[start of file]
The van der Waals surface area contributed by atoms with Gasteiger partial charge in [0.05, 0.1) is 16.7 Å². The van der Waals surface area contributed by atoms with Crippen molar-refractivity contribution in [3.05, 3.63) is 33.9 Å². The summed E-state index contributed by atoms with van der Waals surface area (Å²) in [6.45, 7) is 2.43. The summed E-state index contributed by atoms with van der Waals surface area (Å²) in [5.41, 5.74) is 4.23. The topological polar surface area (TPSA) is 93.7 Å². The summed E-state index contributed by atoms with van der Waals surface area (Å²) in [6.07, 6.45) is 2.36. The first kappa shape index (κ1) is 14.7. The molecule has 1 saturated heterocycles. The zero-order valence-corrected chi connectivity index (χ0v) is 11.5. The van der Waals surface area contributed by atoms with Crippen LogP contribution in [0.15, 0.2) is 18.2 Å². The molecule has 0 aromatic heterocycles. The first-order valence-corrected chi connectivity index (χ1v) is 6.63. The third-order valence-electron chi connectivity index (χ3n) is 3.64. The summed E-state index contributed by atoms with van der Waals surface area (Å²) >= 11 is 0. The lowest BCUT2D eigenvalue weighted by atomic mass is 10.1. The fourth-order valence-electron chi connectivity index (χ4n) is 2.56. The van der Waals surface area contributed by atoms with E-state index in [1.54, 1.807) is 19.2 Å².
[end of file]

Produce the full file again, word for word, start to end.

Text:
The van der Waals surface area contributed by atoms with Gasteiger partial charge in [0.05, 0.1) is 16.7 Å². The van der Waals surface area contributed by atoms with Crippen molar-refractivity contribution in [3.05, 3.63) is 33.9 Å². The summed E-state index contributed by atoms with van der Waals surface area (Å²) in [6.45, 7) is 2.43. The summed E-state index contributed by atoms with van der Waals surface area (Å²) in [5.41, 5.74) is 4.23. The topological polar surface area (TPSA) is 93.7 Å². The summed E-state index contributed by atoms with van der Waals surface area (Å²) in [6.07, 6.45) is 2.36. The first kappa shape index (κ1) is 14.7. The molecule has 1 saturated heterocycles. The zero-order valence-corrected chi connectivity index (χ0v) is 11.5. The van der Waals surface area contributed by atoms with Crippen LogP contribution in [0.15, 0.2) is 18.2 Å². The molecule has 0 aromatic heterocycles. The first-order valence-corrected chi connectivity index (χ1v) is 6.63. The third-order valence-electron chi connectivity index (χ3n) is 3.64. The summed E-state index contributed by atoms with van der Waals surface area (Å²) >= 11 is 0. The lowest BCUT2D eigenvalue weighted by atomic mass is 10.1. The fourth-order valence-electron chi connectivity index (χ4n) is 2.56. The van der Waals surface area contributed by atoms with E-state index in [1.54, 1.807) is 19.2 Å².